I’ve gotten a lot of great teacher e-mails in response to my New York Times Magazine story about teaching. One of my favorites, from a retired teacher named Ralph Maltese, responds to Doug Lemov’s taxonomy of effective teaching practices. Lemov’s taxonomy, I wrote, centers on “a belief that students can’t learn unless the teacher succeeds in capturing their attention and getting them to follow instructions.”
Maltese taught for 36 years in the Abington, Penn., public schools just outside of Philadelphia (also the town where I was born!). He argues that the importance of attention works in reverse, too: Just because you have students’ eyes and ears doesn’t mean they’re learning.
Maltese describes a teacher he had in college:
Dr. Green was a medieval history prof at my undergraduate university. We said that Dr. Green had a sport jacket pocket which knew everything about medieval history because he always spoke into it. He mumbled. “The most important point to remember about the shift of power in the 9th century was (and his head would tilt toward the pocket of his jacket) mmmm hhhmmm hhhmmmm.”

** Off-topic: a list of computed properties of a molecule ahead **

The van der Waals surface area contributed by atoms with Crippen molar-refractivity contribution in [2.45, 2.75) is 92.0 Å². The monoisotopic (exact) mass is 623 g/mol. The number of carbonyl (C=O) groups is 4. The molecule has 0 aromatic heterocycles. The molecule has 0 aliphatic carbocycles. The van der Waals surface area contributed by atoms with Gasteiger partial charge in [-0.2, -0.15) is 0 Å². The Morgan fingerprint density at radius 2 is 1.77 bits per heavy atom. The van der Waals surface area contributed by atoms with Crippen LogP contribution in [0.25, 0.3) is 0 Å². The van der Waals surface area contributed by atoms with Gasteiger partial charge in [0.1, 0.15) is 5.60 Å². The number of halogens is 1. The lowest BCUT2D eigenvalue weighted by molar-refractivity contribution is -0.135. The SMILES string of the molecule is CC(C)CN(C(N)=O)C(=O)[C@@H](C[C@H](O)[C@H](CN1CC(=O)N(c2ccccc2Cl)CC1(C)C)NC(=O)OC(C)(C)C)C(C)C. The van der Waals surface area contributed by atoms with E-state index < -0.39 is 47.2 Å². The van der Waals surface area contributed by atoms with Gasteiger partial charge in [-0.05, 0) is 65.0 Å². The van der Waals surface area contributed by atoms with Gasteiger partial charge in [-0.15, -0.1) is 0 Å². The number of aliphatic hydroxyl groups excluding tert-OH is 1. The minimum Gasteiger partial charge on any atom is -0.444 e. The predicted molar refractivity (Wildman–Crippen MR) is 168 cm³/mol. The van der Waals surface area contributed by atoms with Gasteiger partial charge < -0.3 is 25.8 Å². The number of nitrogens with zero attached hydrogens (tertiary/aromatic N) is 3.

“Dr. Green, would you please repeat that?” Dr. Green was a nice person. “Certainly, Mr. Maltese. The most important point to remember about the shift of power in the 9th century was (and the head dropped again), mmmm hhhmmmm hhhmmmmm.”
We would get to class early and fight to be in the first row to hear Dr. Green because all his tests were on his notes. He had our rapt attention…was he a good teacher? I don’t think so.